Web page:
Joint 118th Annual Cordilleran/72nd Annual Rocky Mountain Section Meeting - 2022

Paper No. 37-1
Presentation Time: 8:30 AM-6:00 PM


AMATO, Jeffrey1, JOHNSON, Emily2, RICKETTS, Jason3, WYATT, Michael4, VERMILLION, Karissa B.1, GAVEL, Michelle M.5 and SWENTON, Vanessa6, (1)Dept. Geological Sciences, New Mexico State University, P.O. Box 30001, Las Cruces, NM 88003, (2)U.S. Geological Survey, Cascades Volcano Observatory, Vancouver, WA 98683, (3)Department of Earth, Environmental and Resource Sciences, The University of Texas at El Paso, 500 W University Ave, El Paso, TX 79902, (4)823 Chile Ln, Las Cruces, NM 88001-3395, (5)Alaska Division of Geological and Geophysical Surveys, 3354 College Road, Fairbanks, AK 99507, (6)Department of Geology, Portland State University, Portland, OR 97207

Rift-related magmatism and the formation of rift basins are hallmarks of continental extension. Determining the onset of extension can be difficult, particularly when there is a prior history of extension, shortening, and subduction-related magmatism, as there is in the Basin and Range (B&R) province and Rio Grande rift (RGR) of southern New Mexico (NM). The southern RGR is thought to have formed starting at ~ 36 Ma based on ages and thickness variations of ignimbrites in half-grabens and the transition from subduction-related intermediate volcanism to silicic ignimbrites. Here we use new geochronology and geochemistry of volcanic rocks and thermochronology to investigate the timing of extension in southern NM.

Widespread mid-Eocene intermediate magmatism in southern NM is related to shallow east-dipping subduction of the Farallon plate. This intermediate volcanism is followed by late-Eocene–Oligocene voluminous silicic tuffs. A slab breakoff hypothesis explains the compositional shift in magmatism but does not require that extension began concurrently. To investigate this transition, we have studied mafic and silicic rocks in the RGR and intermediate -silicic volcanics in the Schoolhouse Mtn. caldera (SMC) of SW NM. New dates on the oldest SMC andesites indicate eruption at ~35 Ma, only slightly older the overlying silicic tuff (34.9 Ma). Also, the SMC andesite and a newly dated 36 Ma basalt from southern NM have geochemistry consistent with a mantle source modified by subduction contributions. Given these new insights, does the transition from andesite to rhyolite signal the onset of widespread extension in southern NM? Our low-T thermochronology data indicates rapid exhumation beginning in the B&R starting around 35 Ma.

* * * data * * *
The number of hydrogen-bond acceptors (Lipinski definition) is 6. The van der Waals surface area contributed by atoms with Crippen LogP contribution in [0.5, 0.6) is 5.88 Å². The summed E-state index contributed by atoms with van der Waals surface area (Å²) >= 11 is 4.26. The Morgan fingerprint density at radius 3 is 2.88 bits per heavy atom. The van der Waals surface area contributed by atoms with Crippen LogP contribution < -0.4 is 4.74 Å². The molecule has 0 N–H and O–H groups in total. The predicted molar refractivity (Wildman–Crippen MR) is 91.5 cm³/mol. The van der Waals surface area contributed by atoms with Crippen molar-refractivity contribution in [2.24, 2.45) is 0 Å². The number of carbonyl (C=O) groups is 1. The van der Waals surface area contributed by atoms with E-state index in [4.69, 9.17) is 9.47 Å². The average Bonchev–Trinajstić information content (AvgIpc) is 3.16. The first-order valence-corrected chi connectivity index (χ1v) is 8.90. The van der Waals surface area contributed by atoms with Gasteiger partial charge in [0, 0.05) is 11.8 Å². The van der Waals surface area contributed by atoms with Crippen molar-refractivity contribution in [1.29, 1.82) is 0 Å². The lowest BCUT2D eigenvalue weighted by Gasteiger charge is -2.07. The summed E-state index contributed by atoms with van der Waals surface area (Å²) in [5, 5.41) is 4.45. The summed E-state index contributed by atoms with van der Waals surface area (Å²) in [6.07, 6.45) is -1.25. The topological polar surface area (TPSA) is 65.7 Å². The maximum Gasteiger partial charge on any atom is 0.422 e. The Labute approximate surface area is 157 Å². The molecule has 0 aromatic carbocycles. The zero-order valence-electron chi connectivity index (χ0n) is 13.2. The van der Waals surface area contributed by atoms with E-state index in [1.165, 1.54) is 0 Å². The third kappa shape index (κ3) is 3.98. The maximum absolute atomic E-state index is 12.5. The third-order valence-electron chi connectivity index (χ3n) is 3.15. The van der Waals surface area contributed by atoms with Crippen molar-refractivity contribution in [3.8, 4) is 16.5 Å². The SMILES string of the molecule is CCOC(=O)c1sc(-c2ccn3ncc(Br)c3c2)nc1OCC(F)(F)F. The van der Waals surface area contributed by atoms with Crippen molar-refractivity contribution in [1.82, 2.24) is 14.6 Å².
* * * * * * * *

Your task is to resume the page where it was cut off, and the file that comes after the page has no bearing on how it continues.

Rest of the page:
In the southern RGR, voluminous basaltic magmatism began with the Uvas basaltic andesite at ~28 Ma. Could extension have progressed sufficiently to allow mantle-derived magmatism at this time? A key indicator of the onset of rapid extension comes from our application of low-T thermochronology to uplifted fault blocks across the B&R/RGR transition. Our data from the southern RGR indicate rapid exhumation began ~ 25 Ma, consistent with the timing of the basalts. We suggest that RGR extension began ~28 Ma and accelerated by 25 Ma with extension slowing by 5 Ma and continuing to the present.